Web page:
"The repercussions of the 9/11 attacks are still unfolding in the U.S. today," Yasser abu-Hilalah wrote in Thursday's edition of Al Ghad, a pro-government Jordanian daily. "One of their manifestations is the mad action of the crazy reverend. It is true that he is isolated and rejected. However, he is an expression of the current fear-mongering against Islam which has become a profitable political trade."
In Iran, Jones' defiance of the widespread criticism and condemnation against his planned action topped the news bulletins on the Iranian Arabic news channel Al Alam, followed by a roundup of world reaction, including that of Obama and the Iranian foreign minister, Manoucher Mottaki, who called the act "obscene" and a "violation of Muslims' world beliefs."
At one point, Al Alam brought international affairs analyst Mahmud Ramadan on air live from Beirut. In his interview, Ramadan warned that the Koran-burning would create an "earthquake" and "shake" the Islamic, Christian and Jewish worlds.
Other observers, however, set such worries aside, stressing that the massive global protests and condemnation against Jones -- especially from the Vatican -- will head off the disaster that some fear if the Koran-burning goes ahead.
"The call to burn copies of the Koran will not succeed in fomenting sedition between Christians and Muslims," said the Qatari newspaper Al Rayah. "The call has been received with a wide range of condemnations from the Islamic and Western countries alike. The Vatican's reaction -- that condemned such a call and considered it a contradiction to faith and Christianity -- is enough."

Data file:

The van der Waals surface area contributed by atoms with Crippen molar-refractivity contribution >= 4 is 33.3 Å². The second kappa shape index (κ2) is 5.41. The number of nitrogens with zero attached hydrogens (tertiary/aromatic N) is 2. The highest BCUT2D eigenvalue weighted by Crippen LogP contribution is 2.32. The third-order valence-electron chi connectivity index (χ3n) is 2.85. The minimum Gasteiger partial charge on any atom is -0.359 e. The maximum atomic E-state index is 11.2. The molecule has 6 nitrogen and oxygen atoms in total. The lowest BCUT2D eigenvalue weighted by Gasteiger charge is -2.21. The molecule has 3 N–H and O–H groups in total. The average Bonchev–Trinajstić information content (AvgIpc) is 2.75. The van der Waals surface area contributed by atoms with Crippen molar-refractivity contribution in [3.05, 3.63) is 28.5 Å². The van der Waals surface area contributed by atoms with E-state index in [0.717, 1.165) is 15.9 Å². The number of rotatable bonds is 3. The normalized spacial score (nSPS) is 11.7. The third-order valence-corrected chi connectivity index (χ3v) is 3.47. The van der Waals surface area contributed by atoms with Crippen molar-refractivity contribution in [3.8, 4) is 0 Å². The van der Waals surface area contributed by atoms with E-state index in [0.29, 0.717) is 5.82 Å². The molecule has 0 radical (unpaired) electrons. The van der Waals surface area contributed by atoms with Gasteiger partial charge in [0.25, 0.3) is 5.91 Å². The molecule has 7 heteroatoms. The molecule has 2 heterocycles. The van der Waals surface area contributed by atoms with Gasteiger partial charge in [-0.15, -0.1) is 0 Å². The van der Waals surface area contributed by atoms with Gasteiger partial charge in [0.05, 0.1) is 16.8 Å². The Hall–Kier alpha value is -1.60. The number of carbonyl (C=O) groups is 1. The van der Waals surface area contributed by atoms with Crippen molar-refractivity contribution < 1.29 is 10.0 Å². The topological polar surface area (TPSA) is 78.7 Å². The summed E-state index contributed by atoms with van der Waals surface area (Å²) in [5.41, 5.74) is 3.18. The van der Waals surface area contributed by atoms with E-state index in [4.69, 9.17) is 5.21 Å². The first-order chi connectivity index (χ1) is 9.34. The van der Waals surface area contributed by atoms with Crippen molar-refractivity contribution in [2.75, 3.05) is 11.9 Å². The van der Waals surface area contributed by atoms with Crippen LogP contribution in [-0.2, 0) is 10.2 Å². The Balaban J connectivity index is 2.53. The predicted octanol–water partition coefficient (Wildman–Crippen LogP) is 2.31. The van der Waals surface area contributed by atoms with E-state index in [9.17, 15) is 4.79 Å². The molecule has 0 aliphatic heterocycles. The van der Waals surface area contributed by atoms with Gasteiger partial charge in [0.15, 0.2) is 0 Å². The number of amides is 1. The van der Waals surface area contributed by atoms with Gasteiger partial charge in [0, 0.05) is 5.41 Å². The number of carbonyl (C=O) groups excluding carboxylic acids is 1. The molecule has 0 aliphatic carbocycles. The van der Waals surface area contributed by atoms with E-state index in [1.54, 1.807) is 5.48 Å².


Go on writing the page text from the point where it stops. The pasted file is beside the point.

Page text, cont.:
In the wake of the extremist preachings by Jones, who claims that Islam is the work of the devil, Turkish Prime Minister Recep Tayyip Erdogan weighed in on the debate on Islamophobia from a general perspective, appealing to Muslims to better stand up intellectually to those that he said are trying to smear their religion and holy book.
"When we have a holy book that describes the truth in the most beautiful way and that book has been preserved for 1,400 years, why is it that we have difficulty in explaining the message of the Koran to the world and in expressing ourselves?" the Turkish premier asked in a speech at a conference on Islamic history in Istanbul on Thursday.
"Let us not apportion blame to those who wage such dark and dirty propaganda. We are to blame, because this means that we cannot explain ourselves and that we are not trying. We must sit down and think about what we have done or are doing to dissipate existing prejudices," he said.
Meanwhile, peaceful campaigns by activists from Muslim and Christian communities, denouncing Jones while calling for calm, are mushrooming on social networking sites such as Facebook, attracting scores of supporters.
"I've been heartened by how the Muslim community is reacting to it through launching campaigns to raise awareness about Islam and moderation," Mohammad Azraq, a 29-year old Jordanian consultant, told Babylon & Beyond.
-- Alexandra Sandels in BeirutPhoto: Pastor Terry Jones of the Dove World Outreach Center speaks to the media on Thursday, accompanied by Imam Muhammad Musri of the Islamic Society of Central Florida. Credit: Associated Press